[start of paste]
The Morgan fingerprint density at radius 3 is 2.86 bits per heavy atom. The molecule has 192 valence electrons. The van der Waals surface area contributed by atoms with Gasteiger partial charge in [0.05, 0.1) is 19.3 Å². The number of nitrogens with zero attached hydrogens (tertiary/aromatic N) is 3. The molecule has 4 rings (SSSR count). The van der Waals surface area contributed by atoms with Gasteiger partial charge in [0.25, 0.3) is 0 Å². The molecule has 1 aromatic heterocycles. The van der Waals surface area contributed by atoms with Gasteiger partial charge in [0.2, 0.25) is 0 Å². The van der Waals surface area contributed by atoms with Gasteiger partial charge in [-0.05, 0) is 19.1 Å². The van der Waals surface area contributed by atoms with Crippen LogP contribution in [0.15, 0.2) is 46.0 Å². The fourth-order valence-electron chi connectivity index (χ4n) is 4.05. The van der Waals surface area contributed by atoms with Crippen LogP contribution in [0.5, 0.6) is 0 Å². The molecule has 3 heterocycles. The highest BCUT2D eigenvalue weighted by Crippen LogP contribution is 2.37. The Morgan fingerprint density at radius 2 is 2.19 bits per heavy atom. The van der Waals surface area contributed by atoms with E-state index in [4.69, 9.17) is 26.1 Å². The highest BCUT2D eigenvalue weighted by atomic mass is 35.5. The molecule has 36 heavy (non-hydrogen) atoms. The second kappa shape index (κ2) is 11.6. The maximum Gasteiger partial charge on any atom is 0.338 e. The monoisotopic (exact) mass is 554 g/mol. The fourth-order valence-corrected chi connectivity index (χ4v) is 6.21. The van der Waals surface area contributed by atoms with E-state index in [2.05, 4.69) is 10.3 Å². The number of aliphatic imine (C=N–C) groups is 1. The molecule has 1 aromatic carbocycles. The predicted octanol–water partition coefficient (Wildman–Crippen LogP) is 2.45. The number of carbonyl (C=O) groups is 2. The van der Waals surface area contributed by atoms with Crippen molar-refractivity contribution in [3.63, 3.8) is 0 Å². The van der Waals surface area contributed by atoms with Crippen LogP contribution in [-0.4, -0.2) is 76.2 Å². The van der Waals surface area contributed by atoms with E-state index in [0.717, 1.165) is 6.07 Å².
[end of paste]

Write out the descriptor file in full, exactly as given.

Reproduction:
The Morgan fingerprint density at radius 3 is 2.86 bits per heavy atom. The molecule has 192 valence electrons. The van der Waals surface area contributed by atoms with Gasteiger partial charge in [0.05, 0.1) is 19.3 Å². The number of nitrogens with zero attached hydrogens (tertiary/aromatic N) is 3. The molecule has 4 rings (SSSR count). The van der Waals surface area contributed by atoms with Gasteiger partial charge in [0.25, 0.3) is 0 Å². The molecule has 1 aromatic heterocycles. The van der Waals surface area contributed by atoms with Gasteiger partial charge in [0.2, 0.25) is 0 Å². The van der Waals surface area contributed by atoms with Gasteiger partial charge in [-0.05, 0) is 19.1 Å². The van der Waals surface area contributed by atoms with Crippen LogP contribution in [0.15, 0.2) is 46.0 Å². The fourth-order valence-electron chi connectivity index (χ4n) is 4.05. The van der Waals surface area contributed by atoms with Crippen LogP contribution in [0.5, 0.6) is 0 Å². The molecule has 3 heterocycles. The highest BCUT2D eigenvalue weighted by Crippen LogP contribution is 2.37. The Morgan fingerprint density at radius 2 is 2.19 bits per heavy atom. The van der Waals surface area contributed by atoms with E-state index in [4.69, 9.17) is 26.1 Å². The highest BCUT2D eigenvalue weighted by atomic mass is 35.5. The molecule has 36 heavy (non-hydrogen) atoms. The second kappa shape index (κ2) is 11.6. The maximum Gasteiger partial charge on any atom is 0.338 e. The monoisotopic (exact) mass is 554 g/mol. The fourth-order valence-corrected chi connectivity index (χ4v) is 6.21. The van der Waals surface area contributed by atoms with E-state index in [2.05, 4.69) is 10.3 Å². The number of aliphatic imine (C=N–C) groups is 1. The molecule has 1 aromatic carbocycles. The predicted octanol–water partition coefficient (Wildman–Crippen LogP) is 2.45. The number of carbonyl (C=O) groups is 2. The van der Waals surface area contributed by atoms with Crippen molar-refractivity contribution in [3.63, 3.8) is 0 Å². The van der Waals surface area contributed by atoms with Crippen LogP contribution in [-0.4, -0.2) is 76.2 Å². The van der Waals surface area contributed by atoms with E-state index in [0.717, 1.165) is 6.07 Å².